Turkish Journal of Biology




Bacillus subtilis, isolated from the chili rhizosphere, capable of producing 3 mycolytic enzymes (chitinase, \beta-1,3-glucanase, and cellulase), was mutated by the chemical mutagen ethyl methane sulfonate (EMS). Mutants were screened based on their antifungal ability on dual plate assay against Colletotrichum gloeosporioides OGC1, the causal agent of anthracnose disease in fruit crops. EMS mutagenesis yielded 60 isolated mutants on NA plates, of which 3 (M3, M4, and M24) showed loss of antagonism against C. gloeosporioides OGC1 and 6 (M8, M21, M22, M57, M58, and M59) exhibited increased antagonism. The remaining mutants did not show any difference in their antagonistic property. In liquid culture, the mutants exhibited varied levels of the 3 enzymes. These mutants were studied for their mycolytic enzyme activities under shake flask conditions. Of all these mutants, M57 showed a 36-fold and 4.71-fold increase in \beta -1,3-glucanase and cellulase activities, respectively, with a concomitant 1.95-fold increase in hydrolytic activity, followed by M59, with a 5.68-fold and 1.57-fold increase in \beta -1,3-glucanase and cellulase activities, respectively, and a 2.23-fold increase in hydrolytic activity as compared to the wild type B. subtilis strain. M24 exhibited a complete loss of \beta -1,3-glucanase and a decrease in chitinase, with a concomitant decrease in levels of hydrolytic activity with C. gloeosporioides mycelia as compared to the wild type strain. The study clearly indicated the mycolytic enzyme mediated antagonism of this strain and yielded 2 hyperproducing mutants for \beta -1,3-glucanase and cellulase, 2 important enzymes for various agricultural and industrial uses.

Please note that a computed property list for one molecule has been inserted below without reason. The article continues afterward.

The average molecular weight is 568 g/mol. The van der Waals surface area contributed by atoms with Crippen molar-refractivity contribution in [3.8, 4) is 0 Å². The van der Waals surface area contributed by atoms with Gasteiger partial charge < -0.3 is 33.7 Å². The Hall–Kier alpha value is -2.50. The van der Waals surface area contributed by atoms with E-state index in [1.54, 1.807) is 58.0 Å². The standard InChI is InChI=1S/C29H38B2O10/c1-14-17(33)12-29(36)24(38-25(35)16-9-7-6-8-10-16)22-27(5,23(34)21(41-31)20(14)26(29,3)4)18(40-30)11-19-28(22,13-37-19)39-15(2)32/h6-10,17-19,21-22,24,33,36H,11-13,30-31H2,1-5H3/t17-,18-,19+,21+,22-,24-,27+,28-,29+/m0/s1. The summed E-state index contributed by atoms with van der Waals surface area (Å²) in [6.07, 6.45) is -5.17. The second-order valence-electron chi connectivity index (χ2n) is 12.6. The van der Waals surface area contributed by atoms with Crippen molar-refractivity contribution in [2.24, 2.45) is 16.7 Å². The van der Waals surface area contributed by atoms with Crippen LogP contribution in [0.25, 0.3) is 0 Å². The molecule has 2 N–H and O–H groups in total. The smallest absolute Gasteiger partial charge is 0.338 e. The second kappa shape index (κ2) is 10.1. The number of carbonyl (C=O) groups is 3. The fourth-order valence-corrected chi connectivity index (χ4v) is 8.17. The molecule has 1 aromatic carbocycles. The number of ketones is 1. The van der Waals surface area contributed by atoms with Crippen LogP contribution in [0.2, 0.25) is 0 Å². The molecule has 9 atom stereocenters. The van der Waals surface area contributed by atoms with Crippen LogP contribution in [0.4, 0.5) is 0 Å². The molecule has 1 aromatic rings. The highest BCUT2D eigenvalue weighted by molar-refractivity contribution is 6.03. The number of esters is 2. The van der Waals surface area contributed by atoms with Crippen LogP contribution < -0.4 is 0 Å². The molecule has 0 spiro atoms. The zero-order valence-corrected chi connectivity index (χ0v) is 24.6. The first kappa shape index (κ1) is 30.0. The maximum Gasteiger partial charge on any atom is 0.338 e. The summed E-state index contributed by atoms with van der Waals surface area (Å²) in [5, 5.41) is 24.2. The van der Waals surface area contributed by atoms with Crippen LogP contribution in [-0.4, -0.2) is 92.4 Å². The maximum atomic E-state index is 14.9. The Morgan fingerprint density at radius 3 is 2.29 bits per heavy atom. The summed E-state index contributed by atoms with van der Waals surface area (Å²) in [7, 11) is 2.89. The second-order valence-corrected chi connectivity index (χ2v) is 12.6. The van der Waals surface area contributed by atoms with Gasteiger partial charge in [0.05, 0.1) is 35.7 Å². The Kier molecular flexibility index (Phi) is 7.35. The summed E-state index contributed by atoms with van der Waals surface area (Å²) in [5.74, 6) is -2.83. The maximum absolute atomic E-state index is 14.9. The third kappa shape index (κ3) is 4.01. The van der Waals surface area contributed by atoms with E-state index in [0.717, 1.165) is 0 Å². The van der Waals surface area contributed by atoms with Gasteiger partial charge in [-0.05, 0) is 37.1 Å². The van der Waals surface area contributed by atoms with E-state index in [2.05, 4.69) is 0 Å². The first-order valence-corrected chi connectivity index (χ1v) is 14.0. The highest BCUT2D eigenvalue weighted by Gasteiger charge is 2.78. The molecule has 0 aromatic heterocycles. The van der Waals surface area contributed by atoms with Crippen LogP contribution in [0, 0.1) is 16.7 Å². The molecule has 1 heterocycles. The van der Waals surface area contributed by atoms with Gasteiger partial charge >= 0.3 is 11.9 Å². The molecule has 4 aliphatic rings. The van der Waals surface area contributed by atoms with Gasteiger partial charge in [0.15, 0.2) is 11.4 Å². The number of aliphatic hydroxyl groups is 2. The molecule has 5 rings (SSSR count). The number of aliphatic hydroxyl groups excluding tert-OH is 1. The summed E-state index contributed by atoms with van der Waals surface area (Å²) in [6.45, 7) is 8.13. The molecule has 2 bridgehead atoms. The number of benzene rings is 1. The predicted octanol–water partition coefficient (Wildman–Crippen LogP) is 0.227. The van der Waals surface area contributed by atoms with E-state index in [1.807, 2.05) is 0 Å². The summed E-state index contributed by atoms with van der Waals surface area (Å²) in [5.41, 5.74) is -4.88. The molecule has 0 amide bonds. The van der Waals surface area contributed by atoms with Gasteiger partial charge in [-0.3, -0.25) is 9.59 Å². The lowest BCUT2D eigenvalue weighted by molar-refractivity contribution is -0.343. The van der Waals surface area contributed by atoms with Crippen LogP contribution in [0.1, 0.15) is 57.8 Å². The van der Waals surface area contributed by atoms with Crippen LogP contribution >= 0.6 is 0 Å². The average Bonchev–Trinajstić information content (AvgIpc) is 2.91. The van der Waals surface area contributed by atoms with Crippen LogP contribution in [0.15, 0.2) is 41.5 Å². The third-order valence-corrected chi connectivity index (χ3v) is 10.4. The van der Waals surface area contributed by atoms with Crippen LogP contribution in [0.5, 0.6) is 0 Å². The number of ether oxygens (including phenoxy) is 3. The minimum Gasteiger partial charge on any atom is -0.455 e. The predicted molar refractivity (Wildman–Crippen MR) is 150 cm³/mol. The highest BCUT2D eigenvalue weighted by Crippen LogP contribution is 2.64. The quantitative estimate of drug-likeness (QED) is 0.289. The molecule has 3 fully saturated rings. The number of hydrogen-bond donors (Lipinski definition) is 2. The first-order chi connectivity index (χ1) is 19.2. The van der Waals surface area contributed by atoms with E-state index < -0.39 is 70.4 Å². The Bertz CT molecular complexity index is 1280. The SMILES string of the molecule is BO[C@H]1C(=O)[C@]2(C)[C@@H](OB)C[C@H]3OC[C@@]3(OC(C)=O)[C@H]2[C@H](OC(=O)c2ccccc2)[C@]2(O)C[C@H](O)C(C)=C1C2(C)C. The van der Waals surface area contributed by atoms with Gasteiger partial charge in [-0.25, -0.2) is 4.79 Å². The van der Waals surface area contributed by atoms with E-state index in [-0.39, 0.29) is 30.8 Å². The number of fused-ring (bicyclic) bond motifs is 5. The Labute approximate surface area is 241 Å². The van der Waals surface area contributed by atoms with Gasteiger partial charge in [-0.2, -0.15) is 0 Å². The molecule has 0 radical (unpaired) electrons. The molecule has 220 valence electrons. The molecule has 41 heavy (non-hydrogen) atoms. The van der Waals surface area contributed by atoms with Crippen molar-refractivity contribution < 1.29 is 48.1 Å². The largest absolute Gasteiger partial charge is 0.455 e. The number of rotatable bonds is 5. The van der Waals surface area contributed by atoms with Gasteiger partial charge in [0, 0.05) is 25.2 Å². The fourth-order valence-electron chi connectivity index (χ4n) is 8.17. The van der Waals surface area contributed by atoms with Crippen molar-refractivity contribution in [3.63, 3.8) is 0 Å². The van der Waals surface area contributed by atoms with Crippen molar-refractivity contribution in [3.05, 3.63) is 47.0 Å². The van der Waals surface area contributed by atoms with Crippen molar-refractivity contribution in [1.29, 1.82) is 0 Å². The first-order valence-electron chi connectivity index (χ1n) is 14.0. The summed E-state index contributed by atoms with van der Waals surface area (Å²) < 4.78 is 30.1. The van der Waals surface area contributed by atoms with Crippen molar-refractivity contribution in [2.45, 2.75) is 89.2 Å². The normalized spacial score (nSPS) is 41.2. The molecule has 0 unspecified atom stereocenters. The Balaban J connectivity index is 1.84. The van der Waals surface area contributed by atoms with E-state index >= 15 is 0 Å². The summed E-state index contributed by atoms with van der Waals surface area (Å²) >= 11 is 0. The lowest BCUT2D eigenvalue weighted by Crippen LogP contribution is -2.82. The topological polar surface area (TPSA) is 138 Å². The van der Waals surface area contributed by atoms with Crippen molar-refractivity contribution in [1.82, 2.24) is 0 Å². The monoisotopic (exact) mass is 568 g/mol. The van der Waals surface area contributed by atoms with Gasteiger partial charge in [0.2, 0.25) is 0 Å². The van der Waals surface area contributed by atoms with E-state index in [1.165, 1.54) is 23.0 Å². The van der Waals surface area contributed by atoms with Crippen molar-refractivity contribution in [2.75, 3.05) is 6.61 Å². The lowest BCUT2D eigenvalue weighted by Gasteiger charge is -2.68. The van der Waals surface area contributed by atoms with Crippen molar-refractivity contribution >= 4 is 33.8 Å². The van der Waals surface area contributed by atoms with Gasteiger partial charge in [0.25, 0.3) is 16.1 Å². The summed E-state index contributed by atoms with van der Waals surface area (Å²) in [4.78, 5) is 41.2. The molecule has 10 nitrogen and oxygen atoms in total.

Bacillus subtilis, mycolytic enzymes, ethyl methane sulfonate (EMS) mutagenesis, Colletotrichum gloeosporioides

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